The other move on property

In my prior post, I wrote about the way that the involuntary coercive violence inherent in property ownership means that those who advocate it cannot consistently oppose taxes on the grounds that taxation is involuntary coercive violence. Here I want to detail one thing libertarians can and have done, in some of my engagements, to deal with that problem.

Since it is undeniable that property is involuntary coercive violence, that point is technically conceded. Sure, they admit, when you walk out into the city, 90% of the space is excluded from you without your consent (involuntary), and should you disobey that exclusion, the police will be called to enforce it (coercive violence). But, they continue, this is not that serious. It’s not like someone is attacking you or yelling threats at you. It’s just that there are some places you can and cannot go, but you live and it’s basically fine.

So the move here is basically to say that while you can describe property as involuntary coercive violence, it’s really pretty tame in reality.

But that point whips right back on to taxes. Nobody sits there and actively puts guns to anyone’s heads. Sales taxes come at point of sale. Income taxes are withheld. You know they exist and what the rules are before you go out and do anything. We can, in a stylized fashion, describe it as involuntary coercive violence, but in reality it’s just not that serious and essentially peaceful. You live and it’s basically fine.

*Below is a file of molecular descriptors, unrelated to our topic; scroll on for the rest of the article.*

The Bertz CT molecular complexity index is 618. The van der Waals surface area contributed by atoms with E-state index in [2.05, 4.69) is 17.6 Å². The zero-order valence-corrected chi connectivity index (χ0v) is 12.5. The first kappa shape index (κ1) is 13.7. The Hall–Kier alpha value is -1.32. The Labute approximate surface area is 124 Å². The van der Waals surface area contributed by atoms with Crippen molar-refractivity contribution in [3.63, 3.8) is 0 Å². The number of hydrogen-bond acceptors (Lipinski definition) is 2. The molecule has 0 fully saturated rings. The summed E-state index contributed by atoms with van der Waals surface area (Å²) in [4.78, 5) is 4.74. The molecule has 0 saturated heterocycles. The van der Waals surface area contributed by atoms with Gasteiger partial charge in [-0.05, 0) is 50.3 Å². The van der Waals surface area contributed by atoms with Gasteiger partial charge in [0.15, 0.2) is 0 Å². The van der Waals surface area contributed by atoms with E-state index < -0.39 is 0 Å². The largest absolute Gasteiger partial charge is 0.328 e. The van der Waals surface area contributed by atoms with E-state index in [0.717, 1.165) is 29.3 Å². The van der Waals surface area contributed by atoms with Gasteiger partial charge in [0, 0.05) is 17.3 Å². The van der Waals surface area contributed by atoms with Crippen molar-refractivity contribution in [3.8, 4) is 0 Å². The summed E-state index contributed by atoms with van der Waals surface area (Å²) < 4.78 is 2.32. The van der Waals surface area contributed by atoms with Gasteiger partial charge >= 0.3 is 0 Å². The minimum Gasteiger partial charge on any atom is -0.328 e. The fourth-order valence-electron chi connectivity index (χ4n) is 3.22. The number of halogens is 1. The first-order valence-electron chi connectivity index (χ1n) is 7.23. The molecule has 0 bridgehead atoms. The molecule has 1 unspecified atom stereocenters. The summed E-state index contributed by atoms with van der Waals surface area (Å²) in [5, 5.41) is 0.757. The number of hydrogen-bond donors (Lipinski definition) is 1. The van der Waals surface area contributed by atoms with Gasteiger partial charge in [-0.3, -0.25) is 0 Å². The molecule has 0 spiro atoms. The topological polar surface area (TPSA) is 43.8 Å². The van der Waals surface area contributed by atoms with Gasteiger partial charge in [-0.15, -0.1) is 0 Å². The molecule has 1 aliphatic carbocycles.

The actual argument here against the libertarian anti-tax silliness is not necessarily that property is this intolerable involuntary violent coercion. It is that taxes and property are procedurally similar. So you can’t object to taxes on procedural grounds without objecting to property on procedural grounds. How you actually want to describe those processes (whether some stylized aggressive violence or mundane not so serious limitation) does not ultimately matter. That description will apply equally to both and so there will be no procedural way to argue against taxes but for property.